[div class=attrib]From Eurozine:[end-div]
There are clear signs that Internet-radicalization was behind the terrorism of Anders Behring Breivik. Though most research on this points to jihadism, it can teach us a lot about how Internet-radicalization of all kinds can be fought.
On 21 September 2010, Interpol released a press statement on their homepage warning against extremist websites. They pointed out that this is a global threat and that ever more terrorist groups use the Internet to radicalize young people.
“Terrorist recruiters exploit the web to their full advantage as they target young, middle class vulnerable individuals who are usually not on the radar of law enforcement”, said Secretary General Ronald K. Noble. He continued: “The threat is global; it is virtual; and it is on our doorsteps. It is a global threat that only international police networks can fully address.”
Noble pointed out that the Internet has made the radicalization process easier and the war on terror more difficult. Part of the reason, he claimed, is that much of what takes place is not really criminal.
Much research has been done on Internet radicalization over the last few years but the emphasis has been on Islamist terror. The phenomenon can be summarized thus: young boys and men of Muslim background have, via the Internet, been exposed to propaganda, films from war zones, horrifying images of war in Afghanistan, Iraq and Chechnya, and also extreme interpretations of Islam. They are, so to speak, caught in the web, and some have resorted to terrorism, or at least planned it. The BBC documentary Generation Jihad gives an interesting and frightening insight into the phenomenon.
Researchers Tim Stevens and Peter Neumann write in a report focused on Islamist Internet radicalization that Islamist groups are hardly unique in putting the Internet in the service of political extremism:
Although Al Qaeda-inspired Islamist militants represented the most significant terrorist threat to the United Kingdom at the time of writing, Islamist militants are not the only – or even the predominant – group of political extremists engaged in radicalization and recruitment on the internet. Visitor numbers are notoriously difficult to verify, but some of the most popular Islamist militant web forums (for example, Al Ekhlaas, Al Hesbah, or Al Boraq) are easily rivalled in popularity by white supremacist websites such as Stormfront.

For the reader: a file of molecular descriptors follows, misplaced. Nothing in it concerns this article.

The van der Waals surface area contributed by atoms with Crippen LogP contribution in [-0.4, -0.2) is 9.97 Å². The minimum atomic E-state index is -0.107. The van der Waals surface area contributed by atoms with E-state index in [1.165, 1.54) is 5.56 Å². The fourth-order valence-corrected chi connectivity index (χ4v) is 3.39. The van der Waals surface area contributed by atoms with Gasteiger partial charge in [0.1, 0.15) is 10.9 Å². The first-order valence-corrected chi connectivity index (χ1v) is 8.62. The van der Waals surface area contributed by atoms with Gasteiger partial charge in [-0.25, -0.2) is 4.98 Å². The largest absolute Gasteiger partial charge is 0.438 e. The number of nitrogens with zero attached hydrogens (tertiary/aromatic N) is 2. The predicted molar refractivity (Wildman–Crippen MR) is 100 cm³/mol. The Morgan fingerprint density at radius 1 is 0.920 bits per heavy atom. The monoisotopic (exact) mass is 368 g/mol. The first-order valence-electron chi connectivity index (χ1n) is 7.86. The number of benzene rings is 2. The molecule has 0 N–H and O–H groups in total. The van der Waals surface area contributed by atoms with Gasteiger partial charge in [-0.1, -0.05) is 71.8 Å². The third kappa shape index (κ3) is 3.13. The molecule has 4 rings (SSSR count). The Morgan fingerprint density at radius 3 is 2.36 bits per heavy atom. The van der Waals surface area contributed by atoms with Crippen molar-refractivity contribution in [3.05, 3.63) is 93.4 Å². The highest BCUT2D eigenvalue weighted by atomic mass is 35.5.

Strikingly, Stormfront – an international Internet forum advocating “white nationalism” and dominated by neo-Nazis – is one of the websites visited by the terrorist Anders Behring Breivik, and a forum where he also left comments. In one place he writes about his hope that “the various fractured rightwing movements in Europe and the US reach a common consensus regarding the ‘Islamification of Europe/US’ can try and reach a consensus regarding the issue”. He continues: “After all, we all want the best for our people, and we owe it to them to try to create the most potent alliance which will have the strength to overthrow the governments which support multiculturalism.”
[div class=attrib]Read more of this article here.[end-div]
[div class=attrib]Image courtesy of Eurozine.[end-div]